Our search strategy will combine terms related to the following themes: 1) stress; 2) telomere length; 3) life course. An additional filter for ‘humans’ will be added to the MeSH term and all fields to only include research done on human populations. All articles and reports retrieved during the identification phase will be combined in an Endnote file. Duplicates will then be extracted. Endnote entries will be further filtered by age category to examine the effects during childhood (0 to 18 years), adulthood (19 to 64 years) and late life (65 years and older). Details concerning these steps can be found in Additional files 1 and 2.
Study inclusion criteria
Participants and setting
We will identify studies investigating the effects of chronic social stress in individuals with and without disease of any age (children and adults) and for both sexes.
Our systematic review will include observational studies (cohort, case-control and cross-sectional studies) and experimental studies that investigate the impact of stress interventions on telomere length and telomere shortening.
Our primary outcomes will be telomere length, rate of telomere shortening, and estimated years lost due to telomere shortening. All methods of measuring telomere length will be considered, as well as all cell types sampled for the telomere measurements.
Our main exposure will be having or experiencing chronic social stress at all ages defined as exposure to violence, poverty, or being a caregiver of a disabled person.
Study selection procedure
A team of researchers, JQ (Epidemiologist, PhD) and MTT (Neurosciences, PhD), will identify articles by first analyzing titles and abstracts for relevance and presence of the selection criterions listed above. Inter-rater agreement in abstract screening will be computed using Cohen’s Kappa. Assuming a significance level α of 0.05 (z = 1.96), a significance level β of 0.20 (z = 0.842), κ0 = 70%, κ1 = 90%, and a positive rating of 10% per rater, we obtained a sample size of 226 abstracts .
Articles will be classified as i) included, ii) excluded or iii) uncertain. Records judged irrelevant will be excluded. The full text articles of selected abstracts (records categorized as included or uncertain) will be obtained for further eligibility analysis.
Full-text screening will be conducted independently by two reviewers (JQ and MTT) using a standardized form with explicit inclusion and exclusion criterions [see Additional file 3]. Discrepancies in eligibility will be resolved through discussion between the two reviewers. In the event of an unsettled disagreement, the opinion of a senior epidemiologist (MVZ) will be obtained.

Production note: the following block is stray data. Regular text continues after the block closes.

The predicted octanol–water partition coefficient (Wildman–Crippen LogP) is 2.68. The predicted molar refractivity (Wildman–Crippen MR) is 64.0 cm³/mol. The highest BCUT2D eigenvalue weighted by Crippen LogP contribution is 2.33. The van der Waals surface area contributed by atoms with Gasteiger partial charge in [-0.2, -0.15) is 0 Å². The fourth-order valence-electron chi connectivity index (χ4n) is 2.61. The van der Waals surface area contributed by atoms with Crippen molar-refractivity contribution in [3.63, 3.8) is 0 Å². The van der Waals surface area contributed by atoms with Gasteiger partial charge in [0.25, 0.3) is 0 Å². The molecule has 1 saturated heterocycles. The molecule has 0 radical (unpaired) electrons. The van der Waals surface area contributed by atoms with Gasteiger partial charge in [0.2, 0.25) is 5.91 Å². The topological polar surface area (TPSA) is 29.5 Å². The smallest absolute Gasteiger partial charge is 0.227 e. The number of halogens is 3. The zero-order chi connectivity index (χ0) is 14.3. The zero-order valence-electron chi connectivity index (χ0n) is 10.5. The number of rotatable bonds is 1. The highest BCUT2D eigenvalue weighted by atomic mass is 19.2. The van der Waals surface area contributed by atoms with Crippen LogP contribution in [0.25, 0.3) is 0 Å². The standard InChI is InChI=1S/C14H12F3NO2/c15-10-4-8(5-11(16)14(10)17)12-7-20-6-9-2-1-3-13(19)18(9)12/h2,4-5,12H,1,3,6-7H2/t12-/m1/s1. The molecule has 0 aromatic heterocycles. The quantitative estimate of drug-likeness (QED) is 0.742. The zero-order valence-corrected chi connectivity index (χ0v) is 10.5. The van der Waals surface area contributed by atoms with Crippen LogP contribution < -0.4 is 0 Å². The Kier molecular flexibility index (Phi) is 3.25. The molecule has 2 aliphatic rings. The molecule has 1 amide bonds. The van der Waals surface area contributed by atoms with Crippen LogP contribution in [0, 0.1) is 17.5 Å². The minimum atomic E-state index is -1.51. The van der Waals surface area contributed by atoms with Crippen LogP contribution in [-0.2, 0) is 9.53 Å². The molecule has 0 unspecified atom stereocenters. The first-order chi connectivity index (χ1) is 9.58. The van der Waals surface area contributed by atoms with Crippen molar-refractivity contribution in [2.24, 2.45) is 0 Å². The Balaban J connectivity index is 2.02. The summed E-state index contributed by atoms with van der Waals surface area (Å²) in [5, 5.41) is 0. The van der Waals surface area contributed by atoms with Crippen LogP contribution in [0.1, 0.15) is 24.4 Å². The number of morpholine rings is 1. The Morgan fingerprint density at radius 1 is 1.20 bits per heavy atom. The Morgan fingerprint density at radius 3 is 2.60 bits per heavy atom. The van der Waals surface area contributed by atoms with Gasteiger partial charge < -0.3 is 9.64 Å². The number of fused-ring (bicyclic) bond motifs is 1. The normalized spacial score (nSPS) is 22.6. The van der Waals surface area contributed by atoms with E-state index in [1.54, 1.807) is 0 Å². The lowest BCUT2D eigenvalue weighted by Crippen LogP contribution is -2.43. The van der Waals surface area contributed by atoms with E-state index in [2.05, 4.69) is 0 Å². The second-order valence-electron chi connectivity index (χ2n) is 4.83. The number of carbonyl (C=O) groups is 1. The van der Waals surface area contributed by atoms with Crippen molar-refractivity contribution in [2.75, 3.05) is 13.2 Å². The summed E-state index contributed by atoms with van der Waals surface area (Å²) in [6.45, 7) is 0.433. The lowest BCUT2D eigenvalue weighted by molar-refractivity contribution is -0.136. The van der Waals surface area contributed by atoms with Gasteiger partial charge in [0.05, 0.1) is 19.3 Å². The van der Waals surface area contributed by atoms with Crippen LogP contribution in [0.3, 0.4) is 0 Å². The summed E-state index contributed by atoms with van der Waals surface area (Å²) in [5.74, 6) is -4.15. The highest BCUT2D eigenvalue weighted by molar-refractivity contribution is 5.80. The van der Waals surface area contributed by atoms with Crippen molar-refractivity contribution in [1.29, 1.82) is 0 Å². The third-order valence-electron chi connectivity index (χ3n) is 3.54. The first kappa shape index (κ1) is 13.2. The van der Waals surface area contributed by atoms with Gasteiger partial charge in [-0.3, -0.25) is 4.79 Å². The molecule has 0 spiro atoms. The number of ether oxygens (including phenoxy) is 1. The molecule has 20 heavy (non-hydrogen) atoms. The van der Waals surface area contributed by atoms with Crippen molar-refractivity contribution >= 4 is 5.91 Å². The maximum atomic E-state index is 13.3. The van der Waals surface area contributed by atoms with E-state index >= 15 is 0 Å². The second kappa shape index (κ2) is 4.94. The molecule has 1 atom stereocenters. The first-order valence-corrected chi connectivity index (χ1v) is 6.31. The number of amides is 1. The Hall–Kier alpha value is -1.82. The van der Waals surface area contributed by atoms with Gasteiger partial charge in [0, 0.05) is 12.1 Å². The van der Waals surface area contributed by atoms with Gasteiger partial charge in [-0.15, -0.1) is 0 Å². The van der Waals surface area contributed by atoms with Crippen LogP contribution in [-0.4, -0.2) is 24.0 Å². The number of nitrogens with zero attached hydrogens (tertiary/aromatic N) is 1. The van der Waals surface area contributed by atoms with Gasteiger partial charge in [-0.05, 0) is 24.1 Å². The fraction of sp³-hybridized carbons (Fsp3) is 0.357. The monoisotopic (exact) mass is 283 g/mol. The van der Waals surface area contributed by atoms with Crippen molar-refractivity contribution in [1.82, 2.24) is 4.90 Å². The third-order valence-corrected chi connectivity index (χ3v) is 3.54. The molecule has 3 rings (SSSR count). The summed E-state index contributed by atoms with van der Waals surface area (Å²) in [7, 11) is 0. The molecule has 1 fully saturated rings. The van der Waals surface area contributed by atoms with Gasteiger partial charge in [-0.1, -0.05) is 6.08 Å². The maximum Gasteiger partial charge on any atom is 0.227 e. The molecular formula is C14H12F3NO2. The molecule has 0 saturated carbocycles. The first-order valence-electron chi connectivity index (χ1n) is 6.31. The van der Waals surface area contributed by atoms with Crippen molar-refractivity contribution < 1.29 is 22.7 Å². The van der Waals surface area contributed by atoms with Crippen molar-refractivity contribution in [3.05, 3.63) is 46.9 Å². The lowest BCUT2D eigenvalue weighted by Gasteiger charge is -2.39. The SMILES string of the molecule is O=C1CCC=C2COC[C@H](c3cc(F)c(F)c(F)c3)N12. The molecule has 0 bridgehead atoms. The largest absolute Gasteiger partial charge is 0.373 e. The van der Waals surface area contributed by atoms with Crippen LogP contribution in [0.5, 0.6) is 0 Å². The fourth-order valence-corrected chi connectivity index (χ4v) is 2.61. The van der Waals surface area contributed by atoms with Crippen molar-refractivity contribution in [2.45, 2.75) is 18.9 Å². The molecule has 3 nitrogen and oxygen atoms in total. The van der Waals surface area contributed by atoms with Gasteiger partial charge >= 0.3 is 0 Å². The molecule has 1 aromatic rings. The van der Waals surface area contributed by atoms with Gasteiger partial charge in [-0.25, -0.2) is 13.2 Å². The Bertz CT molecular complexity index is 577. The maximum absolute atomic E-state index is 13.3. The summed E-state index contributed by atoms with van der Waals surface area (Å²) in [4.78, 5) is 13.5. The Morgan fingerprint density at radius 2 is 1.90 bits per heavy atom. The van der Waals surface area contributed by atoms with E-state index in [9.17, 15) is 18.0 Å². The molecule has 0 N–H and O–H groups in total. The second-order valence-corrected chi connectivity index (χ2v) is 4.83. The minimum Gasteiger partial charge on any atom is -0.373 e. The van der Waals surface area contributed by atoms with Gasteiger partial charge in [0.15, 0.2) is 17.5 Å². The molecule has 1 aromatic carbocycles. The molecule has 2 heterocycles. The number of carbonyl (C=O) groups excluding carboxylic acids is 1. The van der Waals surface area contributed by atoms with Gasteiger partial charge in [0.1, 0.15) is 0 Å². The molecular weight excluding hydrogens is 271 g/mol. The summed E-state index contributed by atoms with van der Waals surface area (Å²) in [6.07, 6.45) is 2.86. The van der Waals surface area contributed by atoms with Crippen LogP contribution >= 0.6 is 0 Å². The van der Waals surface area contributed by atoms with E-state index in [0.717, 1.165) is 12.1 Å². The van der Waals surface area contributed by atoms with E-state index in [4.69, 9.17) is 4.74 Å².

Data collection process
Reviewers will use an explicit data collection form to extract study characteristics (such as country, setting, year of publication, study design, and sample size); participants’ characteristics (age, sex, body mass index, smoking status, socioeconomic position, and health status); study exposure (type of social stress and timing of social stress); outcomes (telomere length, rate of telomere attrition, estimated years lost due to telomere shortening, method of measuring telomere length, and cell type sampled); and measures of the association between stress and telomere length with information concerning adjustments (univariate versus multivariate analyses and confounding variables). Reviewers will systematically use a standardized data abstraction form [see Additional file 3]. Reliability of data abstraction will be tested on a random sample. According to these results, and if necessary, modifications will be done to the abstraction tool. JQ and MTT will independently extract the data. Unsettled disagreements will be resolved by the senior reviewer (MVZ).
Scientific quality assessment
The scientific quality of selected articles will be appraised. To do so, we will use standardized quality assessment tools tailored to each study design to best appraise the studies’ methodological quality and risk of bias. For randomized controlled trials (RCT), the Cochrane Collaboration’s Risk of Bias Tool (CCRBT)  will be utilized; for quasi-experimental designs, such as interrupted time series and controlled before-after studies, we will use the Cochrane Effective Practice and Organization of Practice (EPOC) Risk of Bias Tool ; for cohort, case control and cross-sectional studies, we will use the Effective Public Health Practice Project (EPHPP) Quality Assessment Tool for Quantitative Studies with extended selection bias assessment. The latter examines six domains of methodological quality including selection bias, study design, confounders, blinding, data collection methods and participant dropouts. The EPHPP grades methodological quality in each domain and then globally. Studies are then classified as being ‘strong’ - if no weak ratings are given, ‘moderate’ - if they get one weak rating, or ‘weak’ - if they obtain two or more weak ratings. The EPHPP quality tool encompasses the principal quality items identified by the Strengthening the Reporting of Observational Studies in Epidemiology (STROBE) Statement. As suggested by Groenwold and Rovers (2010), adherence to that STROBE statement assures that the presentation of study characteristics is done in a fashion so as to facilitate its scientific appraisal . The EPHPP is reported to have excellent inter-rater agreement for the final grade of studies [39, 40], as well as adequate construct and content validity . Special attention will be given to explicit study objectives, well-defined inclusion criteria and clear definitions of outcomes, independent factors, potential confounders and effect modifiers [42, 43]. JQ and MTT will independently appraise the scientific quality of the studies. Discrepancies or uncertainties will be resolved through discussions with the senior reviewer (MVZ).